LAKEVIEW — The owner of a punk lifestyle shop and an adult toy and lingerie shop in Lakeview has thrown his hat into the political ring — though he won't say whether it's for the ward in which he lives or works.
Mark Thomas, the entrepreneur behind The Alley, Taboo Tabou and other counterculture businesses at the corner of Belmont and Clark in Lakeview, loaned his campaign organization Friends of Mark Thomas $50,100 last month, according to public records.
Friends of Mark Thomas was created in April to support the businessman's campaign for public office, though it did not state which one. Thomas, 58, lives in Avondale in the 33rd Ward, where Ald. Richard Mell recently retired and left an opening.
Mayor Rahm Emanuel is taking applications for the 33rd Ward spot until 5 p.m. Thursday and plans to announce Mell's replacement before the end of the month.
Thomas has been telling people in the Lakeview community for months that he plans to run for alderman of the 44th Ward in the 2015 election. He confirmed to DNAinfo.com Chicago that he is running for a political office but said "it is a little early to lay out my plans" about which ward.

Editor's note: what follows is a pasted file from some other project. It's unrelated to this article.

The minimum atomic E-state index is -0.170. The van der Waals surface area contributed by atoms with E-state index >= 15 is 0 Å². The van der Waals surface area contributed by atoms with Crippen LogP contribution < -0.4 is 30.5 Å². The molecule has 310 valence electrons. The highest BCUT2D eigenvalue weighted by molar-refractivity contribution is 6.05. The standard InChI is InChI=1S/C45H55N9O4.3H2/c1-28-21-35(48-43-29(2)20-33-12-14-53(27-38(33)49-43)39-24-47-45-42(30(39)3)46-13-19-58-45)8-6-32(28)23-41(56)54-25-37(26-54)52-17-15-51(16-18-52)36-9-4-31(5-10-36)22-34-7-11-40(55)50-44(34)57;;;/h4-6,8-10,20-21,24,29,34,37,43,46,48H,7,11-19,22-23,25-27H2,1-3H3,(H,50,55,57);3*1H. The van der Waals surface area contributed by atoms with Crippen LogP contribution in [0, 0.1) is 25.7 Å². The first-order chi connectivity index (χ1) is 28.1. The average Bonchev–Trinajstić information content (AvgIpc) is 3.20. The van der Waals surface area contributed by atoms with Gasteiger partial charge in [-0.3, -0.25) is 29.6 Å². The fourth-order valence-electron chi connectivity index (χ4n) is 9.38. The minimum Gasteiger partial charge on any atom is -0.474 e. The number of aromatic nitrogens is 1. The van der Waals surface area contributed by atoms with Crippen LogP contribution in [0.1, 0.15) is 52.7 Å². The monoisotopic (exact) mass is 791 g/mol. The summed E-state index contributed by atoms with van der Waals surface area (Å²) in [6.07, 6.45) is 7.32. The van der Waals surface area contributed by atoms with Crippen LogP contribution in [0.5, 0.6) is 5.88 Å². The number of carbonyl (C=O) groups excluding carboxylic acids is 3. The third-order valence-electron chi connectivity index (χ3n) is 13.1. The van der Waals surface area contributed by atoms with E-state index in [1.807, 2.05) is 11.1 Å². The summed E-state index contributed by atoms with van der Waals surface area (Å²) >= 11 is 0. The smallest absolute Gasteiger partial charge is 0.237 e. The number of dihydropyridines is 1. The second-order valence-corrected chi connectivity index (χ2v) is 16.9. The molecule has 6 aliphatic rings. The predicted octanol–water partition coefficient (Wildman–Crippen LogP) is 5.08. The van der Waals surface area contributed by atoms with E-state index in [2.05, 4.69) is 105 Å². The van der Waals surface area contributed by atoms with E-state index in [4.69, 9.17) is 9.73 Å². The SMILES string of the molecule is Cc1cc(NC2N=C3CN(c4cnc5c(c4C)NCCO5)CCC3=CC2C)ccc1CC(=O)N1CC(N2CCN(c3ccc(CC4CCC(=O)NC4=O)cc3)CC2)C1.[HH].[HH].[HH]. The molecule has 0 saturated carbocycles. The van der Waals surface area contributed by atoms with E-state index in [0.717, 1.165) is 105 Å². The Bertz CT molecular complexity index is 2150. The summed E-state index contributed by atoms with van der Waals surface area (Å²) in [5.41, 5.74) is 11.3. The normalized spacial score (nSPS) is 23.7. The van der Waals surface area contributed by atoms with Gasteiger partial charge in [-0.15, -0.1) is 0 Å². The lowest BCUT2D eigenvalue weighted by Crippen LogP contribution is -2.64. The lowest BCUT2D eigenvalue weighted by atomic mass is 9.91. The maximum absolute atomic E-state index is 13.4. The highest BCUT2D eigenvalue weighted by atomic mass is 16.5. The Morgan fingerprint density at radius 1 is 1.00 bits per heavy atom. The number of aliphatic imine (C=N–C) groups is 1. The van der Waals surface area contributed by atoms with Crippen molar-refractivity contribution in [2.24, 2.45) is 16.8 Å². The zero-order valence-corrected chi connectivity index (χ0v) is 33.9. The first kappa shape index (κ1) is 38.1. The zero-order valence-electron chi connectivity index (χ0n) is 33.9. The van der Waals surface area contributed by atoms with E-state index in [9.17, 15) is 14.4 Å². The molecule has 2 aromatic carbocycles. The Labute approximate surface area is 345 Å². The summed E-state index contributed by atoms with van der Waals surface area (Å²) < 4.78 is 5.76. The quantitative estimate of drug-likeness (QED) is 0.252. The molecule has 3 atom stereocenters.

Thomas has been a vocal critic of Ald. Tom Tunney (44th), particularly after sewer main construction last fall. He called the way Tunney handled it "destructive" and disorganized in statements to the press at the time.
The two then butted heads after Cook County Assistant State's Attorney Sarah Naughton was accused of biting one of Thomas's employees. Thomas said Tunney bullied him in a voicemail asking that Thomas "try to help" Naughton, mentioning that Tunney went to high school with Naughton's lawyer. Naughton was ultimately acquitted in April.
Tunney's office had no comment. Tunney won his last election unopposed after resident David Winner dropped out of the race.
Thomas opened punk lifestyle store The Alley, 3228 N. Clark St., more than 30 years ago. He also owns adult toy and lingerie store Taboo Tabou, 854 W. Belmont Ave., cigar shop Blue Havana, 856 W. Belmont Ave., jewelry shop Architectural Revolution, 3226 N. Clark St., and an art studio collective in Avondale called The Art Colony, 2630 W. Fletcher St.
The businessman also helped start Central Lakeview Merchants and its corresponding special service tax area in the '90s. He left the organization in 1999 due to internal disputes, and the association later refused to let him back in because of continued tensions, according to a Chicago Reader report in 2003 titled "Loud Man Out."
Thomas, the Reader report said, is "one of Lakeview's most colorful characters." Most recently, the man known for selling studs, spikes and skulls aimed for a more "upscale," Nordstrom's-type market with a new jewelry line called Marche Noir Organics.
Though he can still be seen around Lakeview wearing black leather and metal skull rings, he said the new line proves that there's another side to him.
"If I fail, I fail," he's said of the line. "I wanted to do something different."